The Bremen and Rhein sightings -- shortly before the MacKay Bennett arrived -- were actually only about 5-1/2 days after the sinking (April 20). Nevertheless, the positions where they discovered the wreckage and bodies were approximately 32 and 37 NMi., respectively, northeasterly of the true wreck site. That's an average drift of about 6-1/4 miles per day -- assuming a linear track, which is by no means assured. Considering that the normal drift induced by the Gulf Stream in that region is about 1/2 knot (12 Nmi. per day!), those particular distances aren't even very sensational. As Michael pointed out, it's a pretty big ocean, and search and recovery operations can require extensive time and effort..

While ocean currents alone might not lead to any significant separation, differential wind resistance in the various pieces of wreckage and bodies could result in widespread scattering. Relatively dense or low-profile objects (like the corpses, generally) would be far less affected by wind than low density and/or high-profile objects (like the lifeboats). Since a wind sprang up from the north even *before* Carpathia arrived at 4:00 am, this differential separation had likely already begun early on -- hence the outcome that Captain Rostron might well not see any bodies (other for that one) unless he himself performed a broad search.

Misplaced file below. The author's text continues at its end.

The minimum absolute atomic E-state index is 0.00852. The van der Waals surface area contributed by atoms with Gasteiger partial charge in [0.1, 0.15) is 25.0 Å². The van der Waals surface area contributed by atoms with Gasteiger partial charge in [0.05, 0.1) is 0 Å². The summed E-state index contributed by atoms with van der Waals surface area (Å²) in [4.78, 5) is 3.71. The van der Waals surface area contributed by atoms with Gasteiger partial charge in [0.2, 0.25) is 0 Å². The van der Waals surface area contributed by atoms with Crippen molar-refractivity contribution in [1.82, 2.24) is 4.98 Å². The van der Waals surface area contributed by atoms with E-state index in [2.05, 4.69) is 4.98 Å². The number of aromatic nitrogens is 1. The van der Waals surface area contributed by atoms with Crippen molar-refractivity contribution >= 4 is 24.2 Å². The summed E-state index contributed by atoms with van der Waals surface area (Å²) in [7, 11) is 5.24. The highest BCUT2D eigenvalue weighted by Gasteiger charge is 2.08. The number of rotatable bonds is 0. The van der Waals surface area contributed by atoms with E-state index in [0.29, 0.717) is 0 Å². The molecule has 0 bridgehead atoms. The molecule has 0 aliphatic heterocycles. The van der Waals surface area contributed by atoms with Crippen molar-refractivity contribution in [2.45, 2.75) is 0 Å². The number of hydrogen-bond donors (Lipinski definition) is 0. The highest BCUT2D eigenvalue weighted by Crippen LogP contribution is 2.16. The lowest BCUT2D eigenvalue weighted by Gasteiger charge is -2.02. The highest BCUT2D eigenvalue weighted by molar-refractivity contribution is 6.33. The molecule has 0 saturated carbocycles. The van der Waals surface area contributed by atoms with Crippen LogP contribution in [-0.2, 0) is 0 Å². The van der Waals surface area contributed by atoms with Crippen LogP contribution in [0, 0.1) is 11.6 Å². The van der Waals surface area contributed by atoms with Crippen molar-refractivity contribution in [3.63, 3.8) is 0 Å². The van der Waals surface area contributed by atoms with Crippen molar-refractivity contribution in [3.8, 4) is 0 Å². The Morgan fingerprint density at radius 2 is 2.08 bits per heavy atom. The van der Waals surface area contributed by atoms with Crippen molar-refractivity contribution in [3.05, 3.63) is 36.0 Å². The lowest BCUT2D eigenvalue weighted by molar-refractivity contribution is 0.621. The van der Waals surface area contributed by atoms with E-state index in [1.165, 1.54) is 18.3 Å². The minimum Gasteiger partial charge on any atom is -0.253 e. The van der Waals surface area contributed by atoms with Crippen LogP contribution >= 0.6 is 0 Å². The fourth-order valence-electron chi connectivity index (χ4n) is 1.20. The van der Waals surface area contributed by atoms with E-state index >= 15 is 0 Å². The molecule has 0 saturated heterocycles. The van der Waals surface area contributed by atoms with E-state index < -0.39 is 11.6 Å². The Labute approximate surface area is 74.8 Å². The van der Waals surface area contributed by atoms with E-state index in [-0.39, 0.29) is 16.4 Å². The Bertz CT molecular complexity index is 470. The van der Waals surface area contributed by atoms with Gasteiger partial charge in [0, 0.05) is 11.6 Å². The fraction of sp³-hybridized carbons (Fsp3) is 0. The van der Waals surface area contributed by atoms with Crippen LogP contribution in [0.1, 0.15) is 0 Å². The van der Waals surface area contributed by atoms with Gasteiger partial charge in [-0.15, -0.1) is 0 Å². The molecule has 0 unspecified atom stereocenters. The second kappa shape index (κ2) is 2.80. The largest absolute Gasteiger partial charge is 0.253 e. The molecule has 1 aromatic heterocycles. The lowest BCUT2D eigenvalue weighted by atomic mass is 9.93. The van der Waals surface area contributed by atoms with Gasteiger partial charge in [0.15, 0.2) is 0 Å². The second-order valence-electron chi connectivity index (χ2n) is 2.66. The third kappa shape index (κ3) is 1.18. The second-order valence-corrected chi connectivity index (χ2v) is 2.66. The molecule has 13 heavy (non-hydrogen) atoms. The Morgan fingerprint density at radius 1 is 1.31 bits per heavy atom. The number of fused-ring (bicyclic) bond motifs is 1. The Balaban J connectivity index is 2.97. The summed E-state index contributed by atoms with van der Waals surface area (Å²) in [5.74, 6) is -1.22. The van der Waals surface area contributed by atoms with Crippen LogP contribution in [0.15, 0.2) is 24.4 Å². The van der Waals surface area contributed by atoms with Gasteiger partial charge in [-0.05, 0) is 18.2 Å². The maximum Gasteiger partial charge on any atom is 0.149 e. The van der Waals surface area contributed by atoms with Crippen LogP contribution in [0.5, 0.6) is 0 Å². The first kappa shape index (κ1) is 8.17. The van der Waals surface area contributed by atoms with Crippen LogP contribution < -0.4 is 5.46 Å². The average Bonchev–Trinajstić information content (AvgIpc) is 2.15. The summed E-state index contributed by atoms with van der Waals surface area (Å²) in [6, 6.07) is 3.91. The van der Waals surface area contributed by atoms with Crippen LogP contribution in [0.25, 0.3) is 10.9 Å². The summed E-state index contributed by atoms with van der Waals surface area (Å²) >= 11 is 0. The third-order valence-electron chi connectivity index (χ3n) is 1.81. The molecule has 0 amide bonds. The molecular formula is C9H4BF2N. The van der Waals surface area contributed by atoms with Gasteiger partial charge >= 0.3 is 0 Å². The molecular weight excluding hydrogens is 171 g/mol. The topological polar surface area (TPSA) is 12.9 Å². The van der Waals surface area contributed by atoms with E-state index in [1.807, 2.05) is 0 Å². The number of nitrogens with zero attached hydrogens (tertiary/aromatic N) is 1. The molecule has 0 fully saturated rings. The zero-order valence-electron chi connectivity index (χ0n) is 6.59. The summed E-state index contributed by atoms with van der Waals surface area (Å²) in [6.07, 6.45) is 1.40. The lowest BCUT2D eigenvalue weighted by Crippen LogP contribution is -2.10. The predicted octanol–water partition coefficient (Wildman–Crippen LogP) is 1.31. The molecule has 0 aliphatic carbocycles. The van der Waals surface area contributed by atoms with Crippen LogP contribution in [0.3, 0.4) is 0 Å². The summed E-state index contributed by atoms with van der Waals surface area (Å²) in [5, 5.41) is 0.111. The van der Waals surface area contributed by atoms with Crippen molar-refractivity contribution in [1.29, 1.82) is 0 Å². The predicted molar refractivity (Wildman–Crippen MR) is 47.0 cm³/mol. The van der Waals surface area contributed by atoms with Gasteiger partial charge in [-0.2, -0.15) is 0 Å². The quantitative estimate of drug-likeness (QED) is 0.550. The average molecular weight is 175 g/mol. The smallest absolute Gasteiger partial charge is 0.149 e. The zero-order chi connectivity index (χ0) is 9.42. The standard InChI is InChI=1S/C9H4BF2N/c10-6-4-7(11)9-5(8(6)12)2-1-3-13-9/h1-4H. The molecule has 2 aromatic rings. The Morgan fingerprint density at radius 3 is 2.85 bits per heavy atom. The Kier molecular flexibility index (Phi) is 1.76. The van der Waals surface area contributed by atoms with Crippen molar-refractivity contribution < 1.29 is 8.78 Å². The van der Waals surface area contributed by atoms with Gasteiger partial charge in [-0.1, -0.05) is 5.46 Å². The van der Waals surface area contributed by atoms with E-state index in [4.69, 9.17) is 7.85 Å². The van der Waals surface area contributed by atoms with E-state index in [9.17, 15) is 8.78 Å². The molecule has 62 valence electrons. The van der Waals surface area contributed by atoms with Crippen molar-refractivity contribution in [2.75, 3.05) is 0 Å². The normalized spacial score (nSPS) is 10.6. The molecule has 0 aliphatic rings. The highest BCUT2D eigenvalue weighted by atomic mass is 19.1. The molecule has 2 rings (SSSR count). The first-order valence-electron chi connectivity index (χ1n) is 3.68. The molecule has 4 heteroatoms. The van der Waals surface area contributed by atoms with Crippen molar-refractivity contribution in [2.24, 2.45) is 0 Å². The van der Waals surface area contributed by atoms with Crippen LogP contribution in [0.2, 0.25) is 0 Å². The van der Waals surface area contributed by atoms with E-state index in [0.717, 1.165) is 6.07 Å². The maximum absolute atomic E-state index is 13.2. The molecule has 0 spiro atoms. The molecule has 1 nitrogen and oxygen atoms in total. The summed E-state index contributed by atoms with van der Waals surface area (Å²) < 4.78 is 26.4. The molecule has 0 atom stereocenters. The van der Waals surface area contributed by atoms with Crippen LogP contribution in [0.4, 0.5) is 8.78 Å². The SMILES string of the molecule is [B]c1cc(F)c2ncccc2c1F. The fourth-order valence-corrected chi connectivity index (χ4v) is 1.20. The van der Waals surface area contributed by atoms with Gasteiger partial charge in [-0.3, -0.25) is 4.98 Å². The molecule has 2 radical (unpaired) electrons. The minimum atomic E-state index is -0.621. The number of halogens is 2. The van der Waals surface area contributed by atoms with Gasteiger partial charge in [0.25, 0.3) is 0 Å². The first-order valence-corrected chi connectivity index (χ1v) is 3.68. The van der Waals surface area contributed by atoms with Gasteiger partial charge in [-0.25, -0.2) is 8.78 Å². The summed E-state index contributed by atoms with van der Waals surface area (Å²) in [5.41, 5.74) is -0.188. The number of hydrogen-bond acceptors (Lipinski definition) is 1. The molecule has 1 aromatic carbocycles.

Cheers,
John
 
Michael H. Standart

Michael H. Standart

Member
John Feeney said, "As Michael pointed out, it's a pretty big ocean, and search and recovery operations can require extensive time and effort.."

Yep, and to give an idea of just how long this took, check out the List Of Recovered Bodies and some of the bios linked to there. Body 330, that of Mr. James McGrady was recovered on 25 May 1912! The recovering ship was the Algerine and was ten days searching befor she found just that one.

Cordially,
Michael H. Standart
 
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Jan C. Nielsen

Member
No, I don't buy Michael and John's "big ocean" theory. My view is that they didn't see the bodies because they didn't want to . . . "they" referring to Captain Rostron and the British Steamship Companies' management.